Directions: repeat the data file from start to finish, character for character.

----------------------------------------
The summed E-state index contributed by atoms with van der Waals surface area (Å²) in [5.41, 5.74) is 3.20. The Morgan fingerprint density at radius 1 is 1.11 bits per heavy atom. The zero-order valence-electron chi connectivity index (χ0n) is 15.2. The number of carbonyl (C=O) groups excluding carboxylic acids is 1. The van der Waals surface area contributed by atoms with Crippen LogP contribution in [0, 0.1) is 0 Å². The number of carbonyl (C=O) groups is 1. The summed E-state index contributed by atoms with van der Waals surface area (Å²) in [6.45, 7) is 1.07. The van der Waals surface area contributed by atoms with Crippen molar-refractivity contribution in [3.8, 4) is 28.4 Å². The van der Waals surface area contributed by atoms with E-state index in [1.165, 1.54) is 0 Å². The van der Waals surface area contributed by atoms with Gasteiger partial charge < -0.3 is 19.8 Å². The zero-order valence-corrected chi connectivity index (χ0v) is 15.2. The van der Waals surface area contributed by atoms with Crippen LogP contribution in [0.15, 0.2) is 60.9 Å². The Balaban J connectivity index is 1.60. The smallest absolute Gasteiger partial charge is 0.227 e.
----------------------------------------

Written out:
The summed E-state index contributed by atoms with van der Waals surface area (Å²) in [5.41, 5.74) is 3.20. The Morgan fingerprint density at radius 1 is 1.11 bits per heavy atom. The zero-order valence-electron chi connectivity index (χ0n) is 15.2. The number of carbonyl (C=O) groups excluding carboxylic acids is 1. The van der Waals surface area contributed by atoms with Crippen LogP contribution in [0, 0.1) is 0 Å². The number of carbonyl (C=O) groups is 1. The summed E-state index contributed by atoms with van der Waals surface area (Å²) in [6.45, 7) is 1.07. The van der Waals surface area contributed by atoms with Crippen molar-refractivity contribution in [3.8, 4) is 28.4 Å². The van der Waals surface area contributed by atoms with E-state index in [1.165, 1.54) is 0 Å². The van der Waals surface area contributed by atoms with Gasteiger partial charge < -0.3 is 19.8 Å². The zero-order valence-corrected chi connectivity index (χ0v) is 15.2. The van der Waals surface area contributed by atoms with Crippen LogP contribution in [0.15, 0.2) is 60.9 Å². The Balaban J connectivity index is 1.60. The smallest absolute Gasteiger partial charge is 0.227 e.